corrodeBS: Interestingly, "garbage" has no verb in the English language. If we had a verb, there might be more of a sense of agency/responsibility for garbage: "I garbaged" does not exist; "to get rid of the garbage" does. You can't blame someone of garbage. Garbage is constructed as an autonomous entity detached from the willful self. Who consitutes that willful self and why the detachment? Perhaps language itself proves a tool for those in power to remain invisible as they exploit the worker whose labor both produces an object of consumption (valuable) and that deemed garbage (disposable)? Do you agree or disagree?

JDOT: I find it interesting that the English language separates the noun "garbage" from any one of the pronouns much the same way in which we tend to separate real-life garbage from our own selves. It's as if the grammatical pronouns don't want to touch the noun "garbage" — as if the English language systematically encodes our human fear of garbage and its ability to contaminate us. By isolating the noun "garbage," the English language protects the self; it makes it impossible for us as subjects to relate ourselves directly and actively to the category of garbage.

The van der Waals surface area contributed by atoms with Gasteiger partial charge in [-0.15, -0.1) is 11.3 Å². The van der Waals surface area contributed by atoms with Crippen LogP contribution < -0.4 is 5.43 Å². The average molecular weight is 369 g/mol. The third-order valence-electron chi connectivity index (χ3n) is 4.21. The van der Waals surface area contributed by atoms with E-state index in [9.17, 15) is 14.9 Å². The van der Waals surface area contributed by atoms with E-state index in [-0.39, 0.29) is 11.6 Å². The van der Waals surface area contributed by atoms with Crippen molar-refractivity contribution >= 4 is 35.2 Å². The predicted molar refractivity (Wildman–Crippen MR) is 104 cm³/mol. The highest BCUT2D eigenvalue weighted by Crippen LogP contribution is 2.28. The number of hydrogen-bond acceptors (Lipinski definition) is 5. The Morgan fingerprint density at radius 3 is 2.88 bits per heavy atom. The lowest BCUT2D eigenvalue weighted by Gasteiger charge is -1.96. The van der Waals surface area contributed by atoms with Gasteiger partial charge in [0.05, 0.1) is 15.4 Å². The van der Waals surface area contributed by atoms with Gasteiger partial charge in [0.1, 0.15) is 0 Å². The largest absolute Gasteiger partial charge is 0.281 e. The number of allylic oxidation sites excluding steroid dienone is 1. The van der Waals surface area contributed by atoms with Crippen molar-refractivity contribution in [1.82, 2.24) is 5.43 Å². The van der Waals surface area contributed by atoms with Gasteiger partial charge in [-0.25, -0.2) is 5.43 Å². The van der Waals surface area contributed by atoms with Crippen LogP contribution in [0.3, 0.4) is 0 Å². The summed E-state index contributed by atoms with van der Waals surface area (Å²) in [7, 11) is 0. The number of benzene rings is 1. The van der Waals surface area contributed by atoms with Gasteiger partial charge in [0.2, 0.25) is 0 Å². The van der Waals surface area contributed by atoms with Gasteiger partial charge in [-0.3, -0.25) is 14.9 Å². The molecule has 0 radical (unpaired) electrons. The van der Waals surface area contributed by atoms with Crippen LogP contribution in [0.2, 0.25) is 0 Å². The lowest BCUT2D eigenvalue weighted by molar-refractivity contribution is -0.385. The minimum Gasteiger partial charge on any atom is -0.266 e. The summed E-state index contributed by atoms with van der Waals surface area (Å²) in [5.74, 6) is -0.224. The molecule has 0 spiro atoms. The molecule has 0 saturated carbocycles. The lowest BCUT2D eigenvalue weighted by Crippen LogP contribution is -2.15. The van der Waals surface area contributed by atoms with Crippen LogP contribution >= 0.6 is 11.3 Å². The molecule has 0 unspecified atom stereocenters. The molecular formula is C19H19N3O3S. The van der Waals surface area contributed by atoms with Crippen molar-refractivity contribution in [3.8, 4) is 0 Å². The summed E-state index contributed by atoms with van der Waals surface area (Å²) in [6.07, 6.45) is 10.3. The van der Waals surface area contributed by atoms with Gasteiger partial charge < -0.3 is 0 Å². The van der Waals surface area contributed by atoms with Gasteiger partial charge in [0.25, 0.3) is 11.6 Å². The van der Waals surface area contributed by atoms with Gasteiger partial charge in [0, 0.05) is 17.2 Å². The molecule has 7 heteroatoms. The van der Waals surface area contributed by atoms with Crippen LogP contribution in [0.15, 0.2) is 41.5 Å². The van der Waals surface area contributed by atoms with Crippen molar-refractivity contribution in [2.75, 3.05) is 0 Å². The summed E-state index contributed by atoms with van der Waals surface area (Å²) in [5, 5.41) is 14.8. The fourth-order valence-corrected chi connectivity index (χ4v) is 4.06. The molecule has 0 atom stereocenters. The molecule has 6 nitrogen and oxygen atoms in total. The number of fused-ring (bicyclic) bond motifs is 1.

Interestingly, one of the synonyms for "garbage" — the word "refuse" — can serve both as a noun and as a verb. Its two meanings — each of which corresponds to a different part of speech — are etymologically related.


(verb) to decline to accept; to deny, to reject

(noun) garbage; that which has been rejected; that which is unacceptable

Frederick Aldama is a member of the Bad Subjects production team.

Copyright © 2001 by Frederick Aldama. All rights reserved.